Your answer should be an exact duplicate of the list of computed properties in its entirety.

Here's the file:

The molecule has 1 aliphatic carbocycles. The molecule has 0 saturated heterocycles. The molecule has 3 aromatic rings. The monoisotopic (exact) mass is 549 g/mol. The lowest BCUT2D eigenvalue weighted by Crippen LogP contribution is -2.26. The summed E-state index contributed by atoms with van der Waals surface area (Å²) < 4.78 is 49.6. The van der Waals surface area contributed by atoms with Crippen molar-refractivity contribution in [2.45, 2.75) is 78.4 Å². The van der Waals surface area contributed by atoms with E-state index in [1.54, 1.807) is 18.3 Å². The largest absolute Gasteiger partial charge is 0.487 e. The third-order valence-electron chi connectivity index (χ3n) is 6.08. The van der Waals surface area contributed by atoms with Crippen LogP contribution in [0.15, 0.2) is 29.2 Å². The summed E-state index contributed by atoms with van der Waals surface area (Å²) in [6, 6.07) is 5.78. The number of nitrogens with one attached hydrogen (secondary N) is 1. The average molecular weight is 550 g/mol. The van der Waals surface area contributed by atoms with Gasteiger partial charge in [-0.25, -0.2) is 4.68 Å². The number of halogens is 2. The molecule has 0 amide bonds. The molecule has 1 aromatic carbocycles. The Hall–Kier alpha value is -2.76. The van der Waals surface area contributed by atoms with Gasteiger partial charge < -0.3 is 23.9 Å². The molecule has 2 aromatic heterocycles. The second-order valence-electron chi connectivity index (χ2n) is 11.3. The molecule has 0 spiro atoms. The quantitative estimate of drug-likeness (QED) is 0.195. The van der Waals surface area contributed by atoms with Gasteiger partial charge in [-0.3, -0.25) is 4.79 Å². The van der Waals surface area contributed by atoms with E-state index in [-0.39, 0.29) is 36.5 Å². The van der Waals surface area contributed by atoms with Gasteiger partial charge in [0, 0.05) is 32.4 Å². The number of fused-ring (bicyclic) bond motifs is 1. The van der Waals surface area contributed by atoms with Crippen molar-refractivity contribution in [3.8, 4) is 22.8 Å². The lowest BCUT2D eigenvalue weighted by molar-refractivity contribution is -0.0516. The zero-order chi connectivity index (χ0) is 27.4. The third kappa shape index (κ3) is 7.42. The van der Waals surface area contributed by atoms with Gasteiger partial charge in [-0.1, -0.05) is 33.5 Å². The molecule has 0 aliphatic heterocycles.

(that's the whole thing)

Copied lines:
The molecule has 1 aliphatic carbocycles. The molecule has 0 saturated heterocycles. The molecule has 3 aromatic rings. The monoisotopic (exact) mass is 549 g/mol. The lowest BCUT2D eigenvalue weighted by Crippen LogP contribution is -2.26. The summed E-state index contributed by atoms with van der Waals surface area (Å²) < 4.78 is 49.6. The van der Waals surface area contributed by atoms with Crippen molar-refractivity contribution in [2.45, 2.75) is 78.4 Å². The van der Waals surface area contributed by atoms with E-state index in [1.54, 1.807) is 18.3 Å². The largest absolute Gasteiger partial charge is 0.487 e. The third-order valence-electron chi connectivity index (χ3n) is 6.08. The van der Waals surface area contributed by atoms with Crippen LogP contribution in [0.15, 0.2) is 29.2 Å². The summed E-state index contributed by atoms with van der Waals surface area (Å²) in [6, 6.07) is 5.78. The number of nitrogens with one attached hydrogen (secondary N) is 1. The average molecular weight is 550 g/mol. The van der Waals surface area contributed by atoms with Gasteiger partial charge in [-0.25, -0.2) is 4.68 Å². The number of halogens is 2. The molecule has 0 amide bonds. The molecule has 1 aromatic carbocycles. The Hall–Kier alpha value is -2.76. The van der Waals surface area contributed by atoms with Gasteiger partial charge < -0.3 is 23.9 Å². The molecule has 2 aromatic heterocycles. The second-order valence-electron chi connectivity index (χ2n) is 11.3. The molecule has 0 spiro atoms. The quantitative estimate of drug-likeness (QED) is 0.195. The van der Waals surface area contributed by atoms with Gasteiger partial charge in [-0.3, -0.25) is 4.79 Å². The van der Waals surface area contributed by atoms with E-state index in [-0.39, 0.29) is 36.5 Å². The van der Waals surface area contributed by atoms with Gasteiger partial charge in [0, 0.05) is 32.4 Å². The number of fused-ring (bicyclic) bond motifs is 1. The van der Waals surface area contributed by atoms with Crippen molar-refractivity contribution in [3.8, 4) is 22.8 Å². The lowest BCUT2D eigenvalue weighted by molar-refractivity contribution is -0.0516. The zero-order chi connectivity index (χ0) is 27.4. The third kappa shape index (κ3) is 7.42. The van der Waals surface area contributed by atoms with Gasteiger partial charge in [-0.1, -0.05) is 33.5 Å². The molecule has 0 aliphatic heterocycles.